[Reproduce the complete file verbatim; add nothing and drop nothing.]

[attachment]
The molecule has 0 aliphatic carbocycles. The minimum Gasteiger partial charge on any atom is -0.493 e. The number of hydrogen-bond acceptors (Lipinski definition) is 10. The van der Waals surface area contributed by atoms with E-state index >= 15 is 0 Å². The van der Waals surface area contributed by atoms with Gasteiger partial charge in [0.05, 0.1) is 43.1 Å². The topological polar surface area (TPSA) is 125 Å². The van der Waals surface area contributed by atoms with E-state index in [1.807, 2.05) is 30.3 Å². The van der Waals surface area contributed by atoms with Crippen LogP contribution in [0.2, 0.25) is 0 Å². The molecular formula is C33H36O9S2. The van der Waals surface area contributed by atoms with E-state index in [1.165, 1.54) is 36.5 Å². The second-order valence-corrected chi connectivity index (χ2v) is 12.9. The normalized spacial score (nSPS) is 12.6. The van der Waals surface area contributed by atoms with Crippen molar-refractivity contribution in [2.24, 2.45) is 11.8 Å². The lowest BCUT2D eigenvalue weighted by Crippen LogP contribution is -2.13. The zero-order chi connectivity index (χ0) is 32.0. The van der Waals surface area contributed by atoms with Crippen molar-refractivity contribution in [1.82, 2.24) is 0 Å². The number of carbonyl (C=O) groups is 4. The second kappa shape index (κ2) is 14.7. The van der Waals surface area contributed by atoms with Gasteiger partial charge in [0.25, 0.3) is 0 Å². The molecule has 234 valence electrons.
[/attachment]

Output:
The molecule has 0 aliphatic carbocycles. The minimum Gasteiger partial charge on any atom is -0.493 e. The number of hydrogen-bond acceptors (Lipinski definition) is 10. The van der Waals surface area contributed by atoms with E-state index >= 15 is 0 Å². The van der Waals surface area contributed by atoms with Gasteiger partial charge in [0.05, 0.1) is 43.1 Å². The topological polar surface area (TPSA) is 125 Å². The van der Waals surface area contributed by atoms with E-state index in [1.807, 2.05) is 30.3 Å². The van der Waals surface area contributed by atoms with Crippen LogP contribution in [0.2, 0.25) is 0 Å². The molecular formula is C33H36O9S2. The van der Waals surface area contributed by atoms with E-state index in [1.165, 1.54) is 36.5 Å². The second-order valence-corrected chi connectivity index (χ2v) is 12.9. The normalized spacial score (nSPS) is 12.6. The van der Waals surface area contributed by atoms with Crippen molar-refractivity contribution in [2.24, 2.45) is 11.8 Å². The lowest BCUT2D eigenvalue weighted by Crippen LogP contribution is -2.13. The zero-order chi connectivity index (χ0) is 32.0. The van der Waals surface area contributed by atoms with Crippen molar-refractivity contribution in [1.82, 2.24) is 0 Å². The number of carbonyl (C=O) groups is 4. The second kappa shape index (κ2) is 14.7. The van der Waals surface area contributed by atoms with Gasteiger partial charge in [0.25, 0.3) is 0 Å². The molecule has 234 valence electrons.